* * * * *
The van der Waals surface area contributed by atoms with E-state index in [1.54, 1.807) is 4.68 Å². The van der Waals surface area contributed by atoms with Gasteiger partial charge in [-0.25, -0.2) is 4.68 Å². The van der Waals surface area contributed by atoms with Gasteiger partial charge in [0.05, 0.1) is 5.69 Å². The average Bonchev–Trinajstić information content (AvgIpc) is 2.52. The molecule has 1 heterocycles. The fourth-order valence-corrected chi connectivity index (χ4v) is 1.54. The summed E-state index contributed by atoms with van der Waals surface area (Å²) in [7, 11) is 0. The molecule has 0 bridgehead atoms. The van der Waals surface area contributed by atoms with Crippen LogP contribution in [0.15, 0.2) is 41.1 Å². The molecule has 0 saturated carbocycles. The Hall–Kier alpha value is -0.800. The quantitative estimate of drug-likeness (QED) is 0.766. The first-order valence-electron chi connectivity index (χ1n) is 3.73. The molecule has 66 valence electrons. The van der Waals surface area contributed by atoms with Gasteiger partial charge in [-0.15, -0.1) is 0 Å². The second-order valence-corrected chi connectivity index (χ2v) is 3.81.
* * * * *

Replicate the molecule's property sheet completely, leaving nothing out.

The van der Waals surface area contributed by atoms with E-state index in [1.54, 1.807) is 4.68 Å². The van der Waals surface area contributed by atoms with Gasteiger partial charge in [-0.25, -0.2) is 4.68 Å². The van der Waals surface area contributed by atoms with Gasteiger partial charge in [0.05, 0.1) is 5.69 Å². The average Bonchev–Trinajstić information content (AvgIpc) is 2.52. The molecule has 1 heterocycles. The fourth-order valence-corrected chi connectivity index (χ4v) is 1.54. The summed E-state index contributed by atoms with van der Waals surface area (Å²) in [7, 11) is 0. The molecule has 0 bridgehead atoms. The van der Waals surface area contributed by atoms with Crippen LogP contribution in [0.15, 0.2) is 41.1 Å². The molecule has 0 saturated carbocycles. The Hall–Kier alpha value is -0.800. The quantitative estimate of drug-likeness (QED) is 0.766. The first-order valence-electron chi connectivity index (χ1n) is 3.73. The molecule has 66 valence electrons. The van der Waals surface area contributed by atoms with Gasteiger partial charge in [-0.15, -0.1) is 0 Å². The second-order valence-corrected chi connectivity index (χ2v) is 3.81.